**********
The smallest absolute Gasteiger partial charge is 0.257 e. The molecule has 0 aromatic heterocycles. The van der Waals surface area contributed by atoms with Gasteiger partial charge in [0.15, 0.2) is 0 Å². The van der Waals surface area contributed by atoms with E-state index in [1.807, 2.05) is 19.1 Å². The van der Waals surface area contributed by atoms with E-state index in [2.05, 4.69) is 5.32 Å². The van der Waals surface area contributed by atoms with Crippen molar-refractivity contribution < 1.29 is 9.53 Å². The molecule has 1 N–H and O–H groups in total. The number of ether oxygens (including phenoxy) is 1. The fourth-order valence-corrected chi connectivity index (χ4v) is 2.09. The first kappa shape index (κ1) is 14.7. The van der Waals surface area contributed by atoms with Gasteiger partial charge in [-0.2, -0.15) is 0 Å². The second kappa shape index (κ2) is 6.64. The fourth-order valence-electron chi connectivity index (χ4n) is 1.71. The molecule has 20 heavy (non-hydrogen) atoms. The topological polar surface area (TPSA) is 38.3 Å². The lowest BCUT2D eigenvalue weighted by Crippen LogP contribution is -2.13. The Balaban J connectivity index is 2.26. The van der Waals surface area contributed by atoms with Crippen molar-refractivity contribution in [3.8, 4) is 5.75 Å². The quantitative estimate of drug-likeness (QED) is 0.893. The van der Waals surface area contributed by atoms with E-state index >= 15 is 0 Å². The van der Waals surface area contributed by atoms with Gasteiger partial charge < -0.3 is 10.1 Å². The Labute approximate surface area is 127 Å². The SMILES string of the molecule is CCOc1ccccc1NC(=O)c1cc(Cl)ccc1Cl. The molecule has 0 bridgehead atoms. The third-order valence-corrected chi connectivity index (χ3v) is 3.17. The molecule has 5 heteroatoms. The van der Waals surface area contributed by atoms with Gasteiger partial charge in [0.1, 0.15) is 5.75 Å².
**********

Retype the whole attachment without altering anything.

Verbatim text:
The smallest absolute Gasteiger partial charge is 0.257 e. The molecule has 0 aromatic heterocycles. The van der Waals surface area contributed by atoms with Gasteiger partial charge in [0.15, 0.2) is 0 Å². The van der Waals surface area contributed by atoms with E-state index in [1.807, 2.05) is 19.1 Å². The van der Waals surface area contributed by atoms with E-state index in [2.05, 4.69) is 5.32 Å². The van der Waals surface area contributed by atoms with Crippen molar-refractivity contribution < 1.29 is 9.53 Å². The molecule has 1 N–H and O–H groups in total. The number of ether oxygens (including phenoxy) is 1. The fourth-order valence-corrected chi connectivity index (χ4v) is 2.09. The first kappa shape index (κ1) is 14.7. The van der Waals surface area contributed by atoms with Gasteiger partial charge in [-0.2, -0.15) is 0 Å². The second kappa shape index (κ2) is 6.64. The fourth-order valence-electron chi connectivity index (χ4n) is 1.71. The molecule has 20 heavy (non-hydrogen) atoms. The topological polar surface area (TPSA) is 38.3 Å². The lowest BCUT2D eigenvalue weighted by Crippen LogP contribution is -2.13. The Balaban J connectivity index is 2.26. The van der Waals surface area contributed by atoms with Crippen molar-refractivity contribution in [3.8, 4) is 5.75 Å². The quantitative estimate of drug-likeness (QED) is 0.893. The van der Waals surface area contributed by atoms with E-state index >= 15 is 0 Å². The van der Waals surface area contributed by atoms with Gasteiger partial charge < -0.3 is 10.1 Å². The Labute approximate surface area is 127 Å². The SMILES string of the molecule is CCOc1ccccc1NC(=O)c1cc(Cl)ccc1Cl. The molecule has 0 bridgehead atoms. The third-order valence-corrected chi connectivity index (χ3v) is 3.17. The molecule has 5 heteroatoms. The van der Waals surface area contributed by atoms with Gasteiger partial charge in [0.1, 0.15) is 5.75 Å².